Editorial: CWRU should pay for security cameras in Strosacker


Clarissa Cuevas/Observer

Strosacker Auditorium contains no security cameras, which are useful to identify thieves.

The campus buildings on the quads are safe, right?

The idea that there is a Case Western Reserve University building that isn’t watched over by CWRU security or the university’s police department seems ridiculous.

But, as CWRU Film Society found out on Feb. 4, that is the reality of Strosacker Auditorium right now. The building does not contain a single security camera. When Film Society’s locked office had $200 stolen on Feb. 4, the culprit was not immediately identified solely because of the lack of a camera in Strosacker.

To punch Film Society while they were down, Director Liz Caceci was told by a university official that if they wanted cameras in the building, the student group may have to pay for it. The cameras cost $1,500 a piece; it’s ridiculous to think that any student organization could afford them.

If Film Society is forced to pay for cameras, the Editorial Board will see it not only as a direct, intended insult by the CWRU administration to the group, but also an insight into a lack of care for CWRU student safety.

We’re not the only ones that see some campus buildings as insecure.

Ironically one day after the theft, on Feb. 5 CWRU Police Department’s Sergeant Jeffrey Daberko wrote a piece called “Attack of the creepers” in The Observer. The piece referred to those who steal from offices in daylight as “office creepers.”

The piece stated, “This is a common problem at many busy University Circle institutions like the Cleveland Clinic and University Hospitals of Cleveland, and one individual may hit several institutions in the course of a few days. We know this happens here at CWRU because CWRU PD was recently able to arrest an office creeper caught in the act of stealing from an open office.”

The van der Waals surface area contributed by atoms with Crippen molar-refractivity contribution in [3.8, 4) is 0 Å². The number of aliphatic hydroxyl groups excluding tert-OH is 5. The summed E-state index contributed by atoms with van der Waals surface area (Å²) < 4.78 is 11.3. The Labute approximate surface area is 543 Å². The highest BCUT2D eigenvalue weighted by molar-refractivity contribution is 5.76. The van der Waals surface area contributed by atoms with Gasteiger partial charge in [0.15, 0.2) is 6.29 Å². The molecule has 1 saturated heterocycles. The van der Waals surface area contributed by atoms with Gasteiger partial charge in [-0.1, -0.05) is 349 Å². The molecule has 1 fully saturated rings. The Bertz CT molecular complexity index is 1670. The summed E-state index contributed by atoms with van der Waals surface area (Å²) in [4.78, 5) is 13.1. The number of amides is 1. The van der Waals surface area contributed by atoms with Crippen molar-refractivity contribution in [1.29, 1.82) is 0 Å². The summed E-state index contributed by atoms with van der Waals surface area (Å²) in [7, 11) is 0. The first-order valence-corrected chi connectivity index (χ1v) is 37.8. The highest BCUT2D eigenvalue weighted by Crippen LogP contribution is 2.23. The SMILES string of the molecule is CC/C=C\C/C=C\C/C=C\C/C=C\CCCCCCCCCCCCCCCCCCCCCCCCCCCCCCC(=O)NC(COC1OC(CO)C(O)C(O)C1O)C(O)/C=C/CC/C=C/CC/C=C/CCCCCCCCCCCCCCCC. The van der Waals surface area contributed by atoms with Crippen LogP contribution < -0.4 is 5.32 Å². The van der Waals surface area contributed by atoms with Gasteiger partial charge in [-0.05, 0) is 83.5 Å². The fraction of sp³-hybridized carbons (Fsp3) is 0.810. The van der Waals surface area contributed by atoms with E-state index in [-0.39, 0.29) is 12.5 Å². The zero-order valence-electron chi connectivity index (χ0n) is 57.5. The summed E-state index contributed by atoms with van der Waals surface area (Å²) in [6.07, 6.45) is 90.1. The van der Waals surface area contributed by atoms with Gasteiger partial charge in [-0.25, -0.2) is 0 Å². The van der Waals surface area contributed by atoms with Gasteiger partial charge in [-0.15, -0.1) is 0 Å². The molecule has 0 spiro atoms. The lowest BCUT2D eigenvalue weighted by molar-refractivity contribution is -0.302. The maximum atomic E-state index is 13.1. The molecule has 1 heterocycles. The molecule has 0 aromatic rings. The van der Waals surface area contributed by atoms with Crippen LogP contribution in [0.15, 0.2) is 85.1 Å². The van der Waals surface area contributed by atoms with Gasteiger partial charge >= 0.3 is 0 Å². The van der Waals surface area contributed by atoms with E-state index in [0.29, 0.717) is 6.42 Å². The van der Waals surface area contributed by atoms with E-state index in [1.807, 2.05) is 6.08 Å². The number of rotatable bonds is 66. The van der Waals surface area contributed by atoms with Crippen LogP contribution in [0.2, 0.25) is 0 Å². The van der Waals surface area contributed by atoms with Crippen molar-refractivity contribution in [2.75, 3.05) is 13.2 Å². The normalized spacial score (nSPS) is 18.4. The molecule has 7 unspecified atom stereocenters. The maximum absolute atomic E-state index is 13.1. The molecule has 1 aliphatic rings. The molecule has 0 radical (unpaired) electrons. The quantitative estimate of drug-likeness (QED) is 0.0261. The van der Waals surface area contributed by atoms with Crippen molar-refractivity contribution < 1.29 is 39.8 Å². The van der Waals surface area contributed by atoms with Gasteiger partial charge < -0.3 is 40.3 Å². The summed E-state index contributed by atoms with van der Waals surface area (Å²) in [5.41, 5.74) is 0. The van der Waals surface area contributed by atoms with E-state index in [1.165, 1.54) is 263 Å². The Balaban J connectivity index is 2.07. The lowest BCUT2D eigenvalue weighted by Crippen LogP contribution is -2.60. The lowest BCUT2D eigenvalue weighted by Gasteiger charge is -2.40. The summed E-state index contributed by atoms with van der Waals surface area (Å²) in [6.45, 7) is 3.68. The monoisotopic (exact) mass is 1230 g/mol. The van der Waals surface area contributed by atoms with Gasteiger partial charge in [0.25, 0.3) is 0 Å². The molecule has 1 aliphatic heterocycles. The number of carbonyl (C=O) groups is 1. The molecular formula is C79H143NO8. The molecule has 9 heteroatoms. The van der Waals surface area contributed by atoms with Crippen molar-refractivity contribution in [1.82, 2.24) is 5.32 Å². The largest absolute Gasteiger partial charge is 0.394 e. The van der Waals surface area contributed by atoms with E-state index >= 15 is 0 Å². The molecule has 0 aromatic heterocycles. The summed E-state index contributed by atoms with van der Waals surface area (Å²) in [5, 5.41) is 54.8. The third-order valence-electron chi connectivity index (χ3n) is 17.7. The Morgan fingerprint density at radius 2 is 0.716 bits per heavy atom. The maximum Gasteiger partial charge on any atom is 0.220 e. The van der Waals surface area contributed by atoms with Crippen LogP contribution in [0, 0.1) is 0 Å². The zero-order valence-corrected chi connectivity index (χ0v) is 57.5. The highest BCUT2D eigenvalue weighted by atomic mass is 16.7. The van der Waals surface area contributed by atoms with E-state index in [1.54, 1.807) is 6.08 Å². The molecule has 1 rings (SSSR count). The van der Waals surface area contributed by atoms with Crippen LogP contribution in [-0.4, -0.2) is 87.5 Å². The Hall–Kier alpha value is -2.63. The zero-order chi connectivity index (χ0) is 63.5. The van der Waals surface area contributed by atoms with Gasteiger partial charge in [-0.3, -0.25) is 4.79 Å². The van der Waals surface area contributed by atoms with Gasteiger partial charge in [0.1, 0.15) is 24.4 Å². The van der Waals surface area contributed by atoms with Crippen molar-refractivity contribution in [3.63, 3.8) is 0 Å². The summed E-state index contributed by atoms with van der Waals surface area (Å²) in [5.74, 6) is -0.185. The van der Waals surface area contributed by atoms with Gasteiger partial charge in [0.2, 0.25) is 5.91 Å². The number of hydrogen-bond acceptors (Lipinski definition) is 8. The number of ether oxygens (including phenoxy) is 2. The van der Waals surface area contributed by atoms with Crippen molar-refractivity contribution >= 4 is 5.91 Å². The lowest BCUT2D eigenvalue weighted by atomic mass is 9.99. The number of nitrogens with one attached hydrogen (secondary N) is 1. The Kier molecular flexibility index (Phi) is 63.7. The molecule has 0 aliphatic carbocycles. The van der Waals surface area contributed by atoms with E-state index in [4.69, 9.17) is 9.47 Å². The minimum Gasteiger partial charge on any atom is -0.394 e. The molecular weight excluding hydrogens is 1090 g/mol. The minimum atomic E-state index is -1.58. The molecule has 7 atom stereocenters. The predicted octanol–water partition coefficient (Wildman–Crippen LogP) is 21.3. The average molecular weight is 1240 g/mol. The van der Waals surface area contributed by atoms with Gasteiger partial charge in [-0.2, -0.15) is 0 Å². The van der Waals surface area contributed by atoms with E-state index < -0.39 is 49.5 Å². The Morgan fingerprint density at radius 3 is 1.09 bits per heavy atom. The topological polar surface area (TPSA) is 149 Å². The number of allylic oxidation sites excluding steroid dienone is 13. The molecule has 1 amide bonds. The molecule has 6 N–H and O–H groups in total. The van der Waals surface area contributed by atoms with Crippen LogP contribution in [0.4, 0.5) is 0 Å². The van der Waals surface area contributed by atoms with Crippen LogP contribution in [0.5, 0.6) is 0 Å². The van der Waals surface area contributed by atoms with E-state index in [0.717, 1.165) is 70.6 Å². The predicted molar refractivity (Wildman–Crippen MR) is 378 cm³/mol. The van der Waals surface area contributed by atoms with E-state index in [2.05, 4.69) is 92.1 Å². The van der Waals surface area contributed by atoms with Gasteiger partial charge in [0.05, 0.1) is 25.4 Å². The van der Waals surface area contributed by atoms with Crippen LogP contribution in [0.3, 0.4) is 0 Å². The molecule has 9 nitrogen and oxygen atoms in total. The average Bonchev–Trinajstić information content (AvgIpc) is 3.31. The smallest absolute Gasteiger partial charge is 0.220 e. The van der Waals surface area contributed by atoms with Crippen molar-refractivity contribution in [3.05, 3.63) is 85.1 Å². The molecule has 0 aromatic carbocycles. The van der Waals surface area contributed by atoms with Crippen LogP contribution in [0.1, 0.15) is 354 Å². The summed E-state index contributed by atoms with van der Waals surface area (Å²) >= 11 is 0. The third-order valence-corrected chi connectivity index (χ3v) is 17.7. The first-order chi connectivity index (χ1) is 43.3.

Any reasonable person would expect that the university administration will take a view similar to its police department and purchase cameras for Strosacker Auditorium to make the wronged Film Society members more comfortable. We hope that’s what happens.

We hope that the CWRU administration will realize how this affects companies it is in contract with, such as MediaVision. There is expensive MediaVision equipment in Strosacker Auditorium that’s used to record classrooms.

Film Society’s office is right next to the room where MediaVision equipment is located. Ideally, the calculations the administration uses to determine how safe students should be will take this into account.

This isn’t the first time Film Society has had items stolen. In an interview, Caceci explained Film Society was slowly, discretely robbed of its concession food items by someone who wasn’t a student throughout last semester. This came to light when, over Winter Break, a large amount of candy was stolen.

Strosacker Auditorium is clearly now the target of one or many thieves and there is no reason to assume that these people weren’t armed when they robbed these areas.

The $200 stolen from Film Society was the revenue it uses to pay salaried members, who now may not be paid in full. The group now plans to spend upwards of $200 to purchase a new lock for the office door, but has been told that they must pay the university $50-80 per every new key it requests for that lock. That amount may be understandable, but if they are forced to pay for the cameras, it would cross a line.

Strosacker Auditorium has three entrances. It is connected to buildings on both sides that also contain numerous entrances and offices. Finally it’s used as a shortcut between Adelbert Road and the main quad by students and employees. The university should have to cover any cameras placed in a high traffic building because it benefits everyone, not just Film Society members.

To force the group to purchase $1,500 cameras would also be an unreasonable attempt to annex money from the Student Activities Fee, which is supposed to remain allocated solely for student groups. This intrusion would call into question whether the administration truly values a vibrant extracurricular program at CWRU, or any sense of fair play when it comes to funds promised to students.

We expect the administration to offer to pay for the three cameras Film Society has requested.